Birk Sproxton was born in 1943 in Flin Flon, Manitoba. He was educated at United College (now the University of Winnipeg), and then continued at the University of Manitoba where he earned his B.A., M.A., and a Ph.D in Modern Literature. He taught at a number of institutions, including high school in Boissevain, Manitoba, the University of Regina, the University of Winnipeg, and the University of Manitoba. Most notable in his career was his 31 years teaching creative writing at Red Deer College in Alberta.
Sproxton was a prolific and award-winning writer and editor. His book Phantom Lake: North of 54 (University of Alberta Press, 2005) earned the Margaret McWilliams Local History Award for excellence in the study and interpretation of Manitoba history and also the $25,000 Grant MacEwan Alberta Author Award. His novel titled Red Headed Woman with the Black, Black Heart (Turnstone Press, 1997) won an Honorable Mention for Best Historical Fiction from the Manitoba Historical Society.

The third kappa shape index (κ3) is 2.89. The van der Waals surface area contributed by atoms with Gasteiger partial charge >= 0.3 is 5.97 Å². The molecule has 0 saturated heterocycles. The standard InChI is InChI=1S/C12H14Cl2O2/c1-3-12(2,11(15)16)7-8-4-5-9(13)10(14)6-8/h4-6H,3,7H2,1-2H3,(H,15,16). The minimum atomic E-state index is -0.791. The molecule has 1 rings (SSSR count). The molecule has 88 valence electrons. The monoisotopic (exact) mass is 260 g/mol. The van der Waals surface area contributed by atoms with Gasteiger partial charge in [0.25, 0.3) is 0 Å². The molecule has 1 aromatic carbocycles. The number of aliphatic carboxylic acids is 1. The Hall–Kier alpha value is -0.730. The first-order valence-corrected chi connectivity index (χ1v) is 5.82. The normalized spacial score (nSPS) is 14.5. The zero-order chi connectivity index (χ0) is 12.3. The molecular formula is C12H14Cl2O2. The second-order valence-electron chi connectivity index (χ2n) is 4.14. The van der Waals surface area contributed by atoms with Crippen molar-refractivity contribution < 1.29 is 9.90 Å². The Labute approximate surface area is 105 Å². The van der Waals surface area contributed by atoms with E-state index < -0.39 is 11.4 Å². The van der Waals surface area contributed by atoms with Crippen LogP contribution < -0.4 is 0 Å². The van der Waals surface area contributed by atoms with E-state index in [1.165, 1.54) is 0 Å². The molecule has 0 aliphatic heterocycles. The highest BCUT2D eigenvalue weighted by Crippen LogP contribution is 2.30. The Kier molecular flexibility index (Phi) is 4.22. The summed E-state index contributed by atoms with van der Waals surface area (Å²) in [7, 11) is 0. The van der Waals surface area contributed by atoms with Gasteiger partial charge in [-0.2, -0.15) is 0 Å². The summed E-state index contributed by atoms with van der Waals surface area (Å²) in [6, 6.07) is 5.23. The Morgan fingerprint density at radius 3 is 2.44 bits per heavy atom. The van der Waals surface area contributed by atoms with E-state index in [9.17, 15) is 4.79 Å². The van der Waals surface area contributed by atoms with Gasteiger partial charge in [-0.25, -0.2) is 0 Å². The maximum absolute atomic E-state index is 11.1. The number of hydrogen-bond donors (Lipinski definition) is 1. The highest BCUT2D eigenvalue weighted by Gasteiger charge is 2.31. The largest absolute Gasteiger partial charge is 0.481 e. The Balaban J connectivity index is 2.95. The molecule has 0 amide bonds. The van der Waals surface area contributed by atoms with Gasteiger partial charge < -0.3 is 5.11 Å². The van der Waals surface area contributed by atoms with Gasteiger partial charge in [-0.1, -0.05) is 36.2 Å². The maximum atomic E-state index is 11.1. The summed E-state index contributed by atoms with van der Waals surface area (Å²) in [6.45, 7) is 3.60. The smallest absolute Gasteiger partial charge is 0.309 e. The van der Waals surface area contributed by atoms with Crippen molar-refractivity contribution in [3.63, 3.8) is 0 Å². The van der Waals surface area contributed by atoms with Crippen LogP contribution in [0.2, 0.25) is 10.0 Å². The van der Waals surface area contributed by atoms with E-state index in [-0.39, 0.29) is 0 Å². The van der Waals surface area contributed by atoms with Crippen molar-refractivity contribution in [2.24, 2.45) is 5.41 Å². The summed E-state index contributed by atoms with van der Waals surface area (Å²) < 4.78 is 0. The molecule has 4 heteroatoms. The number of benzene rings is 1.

He edited a number of literature volumes, including: Sounds Assembling: The Poetry of Bertram Brooker (Turnstone Press, 1980); Trace: Prairie Writers on Writing (Turnstone Press, 1986); and Great Stories from the Prairies (Red Deer Press, 2003); and The Winnipeg Connection: Writing Lives at Mid-Century (Prairie Fire Press, 2006).
Sproxton was directly involved in founding The Sphinx: A Magazine of Literature and Society at the University of Saskatchewan. He served as a member of the editorial staff of the journal from its inception in 1974 until the early 1980s.
Soon before his death, Sproxton returned to the University of Manitoba to give the 25th Annual Marjorie Ward Lecture March 8, 2007 at St. John's College. Birk Sproxton passed away in Red Deer on March 14, 2007.